Roberto Bolaño is your wakeup call; he's the alarm that goes off whether or not you intended to set it.
In many ways, this book of interviews, including his last one, which ran in Playboy in 2003 before he died at age 50 of liver failure, is more fun to read than his novels: His fictions crush that little word and send the "F," "U" and "N" skittering off in different directions.
In the novels, such as The Savage Detectives and By Night in Chile, poets betray their cultures; writers are serial killers; writers collude with totalitarian regimes even in their sleep and their silence.
In these interviews, you can breathe; there is a little space between the writing life and the reality, say, of 430 women and girls murdered in Ciudad Juárez, the subject of Bolaño's last novel, 2666.
Bolaño, a founder of the Infrarealist movement in Mexico (think Dada), rejects the choice between fantasy and realism that most Latin American writers face in perpetuity. He says the critic must, first and foremost, be a reader.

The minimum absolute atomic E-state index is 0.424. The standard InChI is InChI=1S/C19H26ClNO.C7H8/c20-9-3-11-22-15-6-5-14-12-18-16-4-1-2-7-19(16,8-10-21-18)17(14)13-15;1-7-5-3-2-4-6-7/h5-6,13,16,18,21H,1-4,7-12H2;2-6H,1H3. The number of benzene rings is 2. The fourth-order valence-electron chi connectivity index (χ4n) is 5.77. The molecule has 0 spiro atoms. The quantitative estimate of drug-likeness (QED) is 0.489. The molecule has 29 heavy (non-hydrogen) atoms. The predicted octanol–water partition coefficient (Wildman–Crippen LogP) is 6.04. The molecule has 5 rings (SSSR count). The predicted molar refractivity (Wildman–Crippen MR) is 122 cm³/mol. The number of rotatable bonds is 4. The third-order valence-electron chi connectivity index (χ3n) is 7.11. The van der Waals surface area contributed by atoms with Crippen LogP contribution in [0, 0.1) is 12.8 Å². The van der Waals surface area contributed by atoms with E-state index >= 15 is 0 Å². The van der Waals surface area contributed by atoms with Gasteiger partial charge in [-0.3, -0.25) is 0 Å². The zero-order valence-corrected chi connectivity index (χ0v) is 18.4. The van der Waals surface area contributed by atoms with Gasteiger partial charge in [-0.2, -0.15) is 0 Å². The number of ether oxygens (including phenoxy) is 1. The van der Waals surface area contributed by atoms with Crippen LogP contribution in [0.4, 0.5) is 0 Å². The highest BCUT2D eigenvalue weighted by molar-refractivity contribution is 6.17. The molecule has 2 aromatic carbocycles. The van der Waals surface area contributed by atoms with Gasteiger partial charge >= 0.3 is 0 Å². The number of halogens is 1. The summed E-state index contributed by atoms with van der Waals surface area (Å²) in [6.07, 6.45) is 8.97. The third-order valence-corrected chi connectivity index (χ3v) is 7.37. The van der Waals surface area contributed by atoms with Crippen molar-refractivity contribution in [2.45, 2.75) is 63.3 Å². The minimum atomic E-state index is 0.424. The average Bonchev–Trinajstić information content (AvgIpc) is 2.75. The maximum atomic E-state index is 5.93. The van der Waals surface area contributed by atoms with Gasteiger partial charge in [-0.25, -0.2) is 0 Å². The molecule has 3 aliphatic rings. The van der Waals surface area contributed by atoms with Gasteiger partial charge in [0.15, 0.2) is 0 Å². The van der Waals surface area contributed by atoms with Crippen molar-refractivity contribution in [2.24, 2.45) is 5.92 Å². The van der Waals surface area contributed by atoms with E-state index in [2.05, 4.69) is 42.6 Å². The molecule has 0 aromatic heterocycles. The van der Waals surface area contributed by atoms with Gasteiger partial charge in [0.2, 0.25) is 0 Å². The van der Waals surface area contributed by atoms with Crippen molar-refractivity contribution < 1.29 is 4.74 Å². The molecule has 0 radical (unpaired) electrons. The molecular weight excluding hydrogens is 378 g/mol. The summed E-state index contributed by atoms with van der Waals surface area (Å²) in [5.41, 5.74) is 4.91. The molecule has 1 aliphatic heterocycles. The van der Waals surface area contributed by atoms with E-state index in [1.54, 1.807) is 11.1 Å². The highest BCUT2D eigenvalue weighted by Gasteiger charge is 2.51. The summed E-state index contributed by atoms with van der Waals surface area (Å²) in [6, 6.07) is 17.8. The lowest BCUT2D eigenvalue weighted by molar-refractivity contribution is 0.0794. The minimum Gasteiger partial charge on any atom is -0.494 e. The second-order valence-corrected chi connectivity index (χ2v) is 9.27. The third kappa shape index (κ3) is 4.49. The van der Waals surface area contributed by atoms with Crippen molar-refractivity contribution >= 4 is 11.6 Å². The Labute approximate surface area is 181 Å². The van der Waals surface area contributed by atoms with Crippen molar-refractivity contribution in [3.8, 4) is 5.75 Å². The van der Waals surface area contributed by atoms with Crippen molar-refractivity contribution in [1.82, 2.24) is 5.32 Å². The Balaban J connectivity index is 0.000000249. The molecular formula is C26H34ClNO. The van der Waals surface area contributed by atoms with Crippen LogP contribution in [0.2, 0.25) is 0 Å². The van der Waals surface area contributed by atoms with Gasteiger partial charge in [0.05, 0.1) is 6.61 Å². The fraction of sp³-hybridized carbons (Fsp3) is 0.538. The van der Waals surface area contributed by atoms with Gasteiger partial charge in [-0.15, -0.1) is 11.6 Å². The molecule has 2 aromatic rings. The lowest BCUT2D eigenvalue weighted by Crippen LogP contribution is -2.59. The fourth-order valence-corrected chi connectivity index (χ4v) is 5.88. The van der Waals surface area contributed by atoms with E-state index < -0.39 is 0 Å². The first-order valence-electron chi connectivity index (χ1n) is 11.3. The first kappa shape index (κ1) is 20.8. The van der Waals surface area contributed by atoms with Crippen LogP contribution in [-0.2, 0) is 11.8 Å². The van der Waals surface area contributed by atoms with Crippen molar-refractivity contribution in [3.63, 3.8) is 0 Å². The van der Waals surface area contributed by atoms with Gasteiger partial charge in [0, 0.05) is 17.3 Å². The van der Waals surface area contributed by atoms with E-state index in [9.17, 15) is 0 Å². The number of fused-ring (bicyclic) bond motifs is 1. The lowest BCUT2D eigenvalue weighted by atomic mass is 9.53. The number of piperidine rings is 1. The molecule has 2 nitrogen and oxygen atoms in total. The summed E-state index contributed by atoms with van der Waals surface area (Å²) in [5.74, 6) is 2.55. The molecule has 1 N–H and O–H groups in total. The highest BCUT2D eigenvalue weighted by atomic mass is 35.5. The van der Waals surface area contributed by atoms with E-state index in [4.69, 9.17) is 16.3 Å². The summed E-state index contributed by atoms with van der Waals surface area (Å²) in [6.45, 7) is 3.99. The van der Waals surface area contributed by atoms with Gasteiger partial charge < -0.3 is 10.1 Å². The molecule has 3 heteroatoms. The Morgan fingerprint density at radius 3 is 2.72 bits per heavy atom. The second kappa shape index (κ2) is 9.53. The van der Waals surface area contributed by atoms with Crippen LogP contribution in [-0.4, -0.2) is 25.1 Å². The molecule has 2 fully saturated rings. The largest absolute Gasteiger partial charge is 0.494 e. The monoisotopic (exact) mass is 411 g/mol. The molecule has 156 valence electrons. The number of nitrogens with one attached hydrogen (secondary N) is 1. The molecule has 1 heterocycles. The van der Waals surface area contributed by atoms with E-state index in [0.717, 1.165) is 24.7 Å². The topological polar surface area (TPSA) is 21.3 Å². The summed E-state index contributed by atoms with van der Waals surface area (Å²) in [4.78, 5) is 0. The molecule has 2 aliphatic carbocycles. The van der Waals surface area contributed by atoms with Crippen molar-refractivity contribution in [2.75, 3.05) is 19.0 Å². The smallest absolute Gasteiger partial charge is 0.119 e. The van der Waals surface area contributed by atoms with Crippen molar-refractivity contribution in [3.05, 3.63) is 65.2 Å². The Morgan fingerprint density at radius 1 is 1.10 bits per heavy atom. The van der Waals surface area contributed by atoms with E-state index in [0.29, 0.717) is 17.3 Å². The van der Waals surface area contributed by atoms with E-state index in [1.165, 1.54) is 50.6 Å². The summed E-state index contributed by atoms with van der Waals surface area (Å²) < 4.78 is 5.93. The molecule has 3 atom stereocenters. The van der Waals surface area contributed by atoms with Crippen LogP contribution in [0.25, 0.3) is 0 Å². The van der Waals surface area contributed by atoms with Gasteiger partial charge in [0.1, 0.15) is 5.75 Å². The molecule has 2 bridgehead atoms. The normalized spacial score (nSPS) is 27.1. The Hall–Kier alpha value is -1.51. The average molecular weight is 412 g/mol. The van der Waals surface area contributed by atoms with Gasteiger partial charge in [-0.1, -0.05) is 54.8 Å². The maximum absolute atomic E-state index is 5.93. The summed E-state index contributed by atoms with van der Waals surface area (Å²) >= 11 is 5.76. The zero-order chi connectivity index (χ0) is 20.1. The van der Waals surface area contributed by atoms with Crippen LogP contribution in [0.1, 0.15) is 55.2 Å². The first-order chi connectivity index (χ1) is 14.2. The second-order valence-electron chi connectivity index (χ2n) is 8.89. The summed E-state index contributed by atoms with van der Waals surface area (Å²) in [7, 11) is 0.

He tells us, enigmatically, about the difference between a writer and an author. He reminds us that people in power know nothing about literature. (They can't have everything!) He says he is less embarrassed by his poetry than by his prose.
He says underdeveloped cultures can afford only great literature. He says, given the choice between politics and literature, that he would rather have a library than a ticket to anywhere (even communist Russia).
Bolaño says that when he was growing up in Valparaiso (he was born in Chile), his parents made the mistake of giving him a pair of roller skates. It was a city of hills: "Every time I put the skates on it was as if I was trying to commit suicide."